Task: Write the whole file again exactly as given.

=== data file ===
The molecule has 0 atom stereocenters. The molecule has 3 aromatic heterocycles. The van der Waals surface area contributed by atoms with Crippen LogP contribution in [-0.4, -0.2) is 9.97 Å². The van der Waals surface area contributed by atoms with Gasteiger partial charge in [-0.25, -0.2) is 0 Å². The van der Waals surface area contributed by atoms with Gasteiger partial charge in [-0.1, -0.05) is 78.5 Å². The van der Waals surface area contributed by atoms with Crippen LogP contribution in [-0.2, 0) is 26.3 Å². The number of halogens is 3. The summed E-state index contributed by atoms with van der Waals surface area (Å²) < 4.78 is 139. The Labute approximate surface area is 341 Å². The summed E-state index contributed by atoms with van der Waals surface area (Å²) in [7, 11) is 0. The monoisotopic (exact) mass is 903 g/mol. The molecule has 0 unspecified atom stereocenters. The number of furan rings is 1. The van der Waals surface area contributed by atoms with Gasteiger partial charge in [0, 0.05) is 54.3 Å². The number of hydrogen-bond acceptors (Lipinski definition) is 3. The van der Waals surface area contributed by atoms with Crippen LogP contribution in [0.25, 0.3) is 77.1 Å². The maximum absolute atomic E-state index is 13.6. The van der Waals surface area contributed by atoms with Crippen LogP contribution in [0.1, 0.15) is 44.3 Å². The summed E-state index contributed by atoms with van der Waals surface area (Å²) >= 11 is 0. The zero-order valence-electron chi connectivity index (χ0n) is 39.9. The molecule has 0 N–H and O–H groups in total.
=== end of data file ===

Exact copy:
The molecule has 0 atom stereocenters. The molecule has 3 aromatic heterocycles. The van der Waals surface area contributed by atoms with Crippen LogP contribution in [-0.4, -0.2) is 9.97 Å². The van der Waals surface area contributed by atoms with Gasteiger partial charge in [-0.25, -0.2) is 0 Å². The van der Waals surface area contributed by atoms with Gasteiger partial charge in [-0.1, -0.05) is 78.5 Å². The van der Waals surface area contributed by atoms with Crippen LogP contribution in [-0.2, 0) is 26.3 Å². The number of halogens is 3. The summed E-state index contributed by atoms with van der Waals surface area (Å²) < 4.78 is 139. The Labute approximate surface area is 341 Å². The summed E-state index contributed by atoms with van der Waals surface area (Å²) in [7, 11) is 0. The monoisotopic (exact) mass is 903 g/mol. The molecule has 0 unspecified atom stereocenters. The number of furan rings is 1. The van der Waals surface area contributed by atoms with Gasteiger partial charge in [0, 0.05) is 54.3 Å². The number of hydrogen-bond acceptors (Lipinski definition) is 3. The van der Waals surface area contributed by atoms with Crippen LogP contribution in [0.25, 0.3) is 77.1 Å². The maximum absolute atomic E-state index is 13.6. The van der Waals surface area contributed by atoms with Crippen LogP contribution in [0.1, 0.15) is 44.3 Å². The summed E-state index contributed by atoms with van der Waals surface area (Å²) >= 11 is 0. The zero-order valence-electron chi connectivity index (χ0n) is 39.9. The molecule has 0 N–H and O–H groups in total.